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Study shows giving rebounding for majority of churches

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Even in tough economic times, faith-based charities say donations don't
decline precipitously. Religion News Service art by Mike Kittrell/The
Press-Register.
Even in tough economic times, faith-based charities say donations don’t
decline precipitously. Religion News Service art by Mike Kittrell/The
Press-Register.

Numerous churches suffered from plummeting donations after the recession began in 2008. But in the past year, a majority of congregations experienced giving increases because of a better economy, higher attendance and more church teaching on giving, according to a press release.

Trends in 2011 included higher budgets, greater attention to fiscal transparency and board governance and a rise in electronic giving through technological tools.

The fourth annual “State of the Plate” constituency survey of more than 1,360 congregations revealed that 51 percent of churches saw giving increase in 2011, up from 43 percent in 2010 and 36 percent in 2009.

According to the press release, among churches that saw giving increases, 50 percent attributed the rise to greater attendance. Forty-two percent said it was because people gave more after their church conducted financial/generosity teaching initiatives, such as sermons, classes, seminars or distributed devotionals about the subject.

“As giving has improved for many churches nationwide, this survey shows many have made budget decisions that directly care for people,” said Matt Branaugh, director of editorial for Christianity Today’s Church Management Team, a survey sponsor. “Many churches increased their spending for missions and benevolence – two ways churches work to meet the needs of people locally and globally. And pay raises for staff and pastors were a move to care for their own, after many churches were forced to freeze or cut salaries during the recession.”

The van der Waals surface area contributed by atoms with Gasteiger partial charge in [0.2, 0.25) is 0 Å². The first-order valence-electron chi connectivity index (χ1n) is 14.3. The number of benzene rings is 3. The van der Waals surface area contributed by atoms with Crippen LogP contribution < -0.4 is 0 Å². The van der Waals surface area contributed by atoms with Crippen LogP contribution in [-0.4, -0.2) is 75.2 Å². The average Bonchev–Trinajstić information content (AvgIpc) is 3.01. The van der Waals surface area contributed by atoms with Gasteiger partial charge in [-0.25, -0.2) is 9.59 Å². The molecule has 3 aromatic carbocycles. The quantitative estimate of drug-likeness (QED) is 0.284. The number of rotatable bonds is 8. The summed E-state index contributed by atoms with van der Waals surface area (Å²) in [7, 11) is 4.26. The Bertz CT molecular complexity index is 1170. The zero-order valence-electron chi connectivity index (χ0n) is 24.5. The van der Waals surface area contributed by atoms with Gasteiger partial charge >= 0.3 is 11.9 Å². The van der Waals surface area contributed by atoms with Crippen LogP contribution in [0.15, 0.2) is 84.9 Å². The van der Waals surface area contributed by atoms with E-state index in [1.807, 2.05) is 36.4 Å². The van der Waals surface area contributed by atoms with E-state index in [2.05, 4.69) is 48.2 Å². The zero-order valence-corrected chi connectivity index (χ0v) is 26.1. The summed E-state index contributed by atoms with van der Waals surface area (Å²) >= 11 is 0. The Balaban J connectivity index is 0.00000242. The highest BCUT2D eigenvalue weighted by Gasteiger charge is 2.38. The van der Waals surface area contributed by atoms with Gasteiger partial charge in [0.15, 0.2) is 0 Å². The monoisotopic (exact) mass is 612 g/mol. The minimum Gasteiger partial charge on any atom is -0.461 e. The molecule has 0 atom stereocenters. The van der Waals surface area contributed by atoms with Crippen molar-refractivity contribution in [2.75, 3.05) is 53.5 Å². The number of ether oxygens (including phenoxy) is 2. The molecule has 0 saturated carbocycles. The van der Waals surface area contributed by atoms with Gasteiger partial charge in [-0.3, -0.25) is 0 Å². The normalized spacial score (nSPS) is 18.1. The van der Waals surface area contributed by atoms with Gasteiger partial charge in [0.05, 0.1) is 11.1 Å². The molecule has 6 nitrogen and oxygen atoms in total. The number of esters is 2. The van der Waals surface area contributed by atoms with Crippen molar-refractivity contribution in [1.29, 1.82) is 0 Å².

For an executive summary with charts, graphs and trends, visit www.STATEofthePLATE.info/media2012.htm.

Tracy Simmons
Tracy Simmons
Tracy Simmons is an award-winning journalist specializing in religion reporting and digital entrepreneurship. In her approximate 20 years on the religion beat, Simmons has tucked a notepad in her pocket and found some of her favorite stories aboard cargo ships in New Jersey, on a police chase in Albuquerque, in dusty Texas church bell towers, on the streets of New York and in tent cities in Haiti. Simmons has worked as a multimedia journalist for newspapers across New Mexico, Texas, Connecticut and Washington. She is the executive director of FāVS.News, a digital journalism start-up covering religion news and commentary in Spokane, Washington. She also writes for The Spokesman-Review and national publications. She is a Scholarly Assistant Professor of Journalism at Washington State University.

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